I spent the train ride coming back from Queen's drafting an AAS obituary about Roweis. I decided also that I am going to count scientific reminiscence about Roweis as
research for the purposes of this diary, lest I end up with nothing to say!
On the flight back to New York, I followed up an intuition floating around in my head that small changes in what we call the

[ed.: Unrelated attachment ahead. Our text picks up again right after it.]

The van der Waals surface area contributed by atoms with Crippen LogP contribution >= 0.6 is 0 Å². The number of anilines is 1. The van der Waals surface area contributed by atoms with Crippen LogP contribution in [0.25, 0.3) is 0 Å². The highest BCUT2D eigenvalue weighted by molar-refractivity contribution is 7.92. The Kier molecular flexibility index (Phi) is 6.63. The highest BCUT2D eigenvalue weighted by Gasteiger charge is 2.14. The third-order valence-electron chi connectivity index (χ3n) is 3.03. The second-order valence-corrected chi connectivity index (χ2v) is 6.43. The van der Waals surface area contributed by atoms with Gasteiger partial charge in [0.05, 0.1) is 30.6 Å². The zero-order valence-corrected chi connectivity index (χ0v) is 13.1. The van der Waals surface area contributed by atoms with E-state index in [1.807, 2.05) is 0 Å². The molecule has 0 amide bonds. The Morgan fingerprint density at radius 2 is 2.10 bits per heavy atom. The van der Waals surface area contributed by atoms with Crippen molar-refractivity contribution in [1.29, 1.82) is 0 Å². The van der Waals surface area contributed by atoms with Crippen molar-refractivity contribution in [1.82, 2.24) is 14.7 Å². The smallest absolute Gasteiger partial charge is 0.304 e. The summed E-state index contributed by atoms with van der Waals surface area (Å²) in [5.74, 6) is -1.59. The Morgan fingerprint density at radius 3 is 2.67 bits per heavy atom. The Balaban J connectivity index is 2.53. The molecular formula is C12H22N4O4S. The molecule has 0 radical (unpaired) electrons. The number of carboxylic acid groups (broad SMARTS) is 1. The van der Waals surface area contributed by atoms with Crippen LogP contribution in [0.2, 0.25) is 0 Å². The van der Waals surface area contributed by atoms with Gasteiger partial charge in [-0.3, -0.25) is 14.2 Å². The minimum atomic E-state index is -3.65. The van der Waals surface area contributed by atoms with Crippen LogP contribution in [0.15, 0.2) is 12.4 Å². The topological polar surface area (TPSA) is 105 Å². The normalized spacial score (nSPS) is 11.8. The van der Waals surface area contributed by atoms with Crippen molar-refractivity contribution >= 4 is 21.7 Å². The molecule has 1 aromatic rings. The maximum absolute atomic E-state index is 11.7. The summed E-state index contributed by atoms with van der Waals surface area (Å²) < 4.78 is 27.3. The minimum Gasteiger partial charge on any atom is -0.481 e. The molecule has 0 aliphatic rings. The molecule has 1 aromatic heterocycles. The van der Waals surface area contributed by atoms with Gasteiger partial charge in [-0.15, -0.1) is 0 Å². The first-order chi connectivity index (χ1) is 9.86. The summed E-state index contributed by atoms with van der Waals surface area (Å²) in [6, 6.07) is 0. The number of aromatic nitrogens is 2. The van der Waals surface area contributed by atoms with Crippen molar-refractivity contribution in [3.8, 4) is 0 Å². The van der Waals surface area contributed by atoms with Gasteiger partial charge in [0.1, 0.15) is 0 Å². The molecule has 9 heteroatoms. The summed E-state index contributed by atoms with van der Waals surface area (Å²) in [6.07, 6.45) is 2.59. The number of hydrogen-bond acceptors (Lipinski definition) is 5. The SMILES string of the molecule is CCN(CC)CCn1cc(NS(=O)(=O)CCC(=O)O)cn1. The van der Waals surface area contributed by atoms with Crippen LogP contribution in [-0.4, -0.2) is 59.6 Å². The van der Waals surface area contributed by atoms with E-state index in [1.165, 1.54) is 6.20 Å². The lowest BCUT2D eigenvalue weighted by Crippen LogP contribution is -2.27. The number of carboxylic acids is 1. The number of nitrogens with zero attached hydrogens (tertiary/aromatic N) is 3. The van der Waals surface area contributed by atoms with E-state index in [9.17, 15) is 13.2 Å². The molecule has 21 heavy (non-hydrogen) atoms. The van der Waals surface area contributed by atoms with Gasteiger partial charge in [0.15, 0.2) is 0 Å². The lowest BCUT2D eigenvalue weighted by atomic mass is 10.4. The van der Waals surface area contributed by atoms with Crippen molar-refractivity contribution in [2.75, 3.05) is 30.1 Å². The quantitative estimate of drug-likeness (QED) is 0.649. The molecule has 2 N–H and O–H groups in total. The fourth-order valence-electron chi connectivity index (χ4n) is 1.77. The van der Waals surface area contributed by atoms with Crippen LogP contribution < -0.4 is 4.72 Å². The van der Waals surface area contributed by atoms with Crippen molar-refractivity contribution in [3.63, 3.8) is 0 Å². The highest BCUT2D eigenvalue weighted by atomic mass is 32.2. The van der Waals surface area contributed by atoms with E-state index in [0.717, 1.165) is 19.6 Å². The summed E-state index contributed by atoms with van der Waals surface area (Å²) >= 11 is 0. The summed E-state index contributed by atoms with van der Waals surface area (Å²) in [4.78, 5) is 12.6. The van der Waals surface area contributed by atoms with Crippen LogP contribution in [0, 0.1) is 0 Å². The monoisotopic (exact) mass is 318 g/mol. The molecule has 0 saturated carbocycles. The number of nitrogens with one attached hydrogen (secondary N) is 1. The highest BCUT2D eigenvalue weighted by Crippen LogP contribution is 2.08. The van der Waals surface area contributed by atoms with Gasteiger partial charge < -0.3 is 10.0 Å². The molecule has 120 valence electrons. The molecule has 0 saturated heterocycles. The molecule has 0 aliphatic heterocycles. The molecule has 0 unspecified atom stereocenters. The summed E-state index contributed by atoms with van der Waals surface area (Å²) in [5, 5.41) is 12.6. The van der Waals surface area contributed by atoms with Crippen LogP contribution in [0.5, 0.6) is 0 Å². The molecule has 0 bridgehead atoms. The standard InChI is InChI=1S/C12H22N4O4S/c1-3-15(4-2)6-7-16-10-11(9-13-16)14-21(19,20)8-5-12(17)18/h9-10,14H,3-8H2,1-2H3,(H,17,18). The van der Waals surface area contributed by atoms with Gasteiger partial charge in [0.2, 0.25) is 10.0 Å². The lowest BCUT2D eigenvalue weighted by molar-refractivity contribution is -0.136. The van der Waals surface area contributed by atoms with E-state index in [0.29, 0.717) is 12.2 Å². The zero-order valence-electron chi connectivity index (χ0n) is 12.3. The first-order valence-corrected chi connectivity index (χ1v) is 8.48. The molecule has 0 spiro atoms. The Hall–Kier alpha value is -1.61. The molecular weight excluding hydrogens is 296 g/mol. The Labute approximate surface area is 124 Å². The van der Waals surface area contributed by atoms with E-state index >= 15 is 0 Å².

orbital parameters could make the code that converts between phase-space position and standard orbital elements much more numerically stable at edge cases. I found some nice things, and I am confident that there are large improvements to be made. Here's a trivial example: Instead of working with inclination of the orbit and the longitude of the ascending node, work with the sine of the first times the sine and cosine of the second. These two products are just the x and y components of the angular-momentum-direction unit vector. A well-known change is to work with the argument of perihelion plus the longitude of the ascending node and not with argument on its own, but I think I can show that an even better one is to work with the eccentricity times the sine and cosine of that angle sum. And so on. Not sure if we will analyze and implement all these before or after we finish our Holmes project.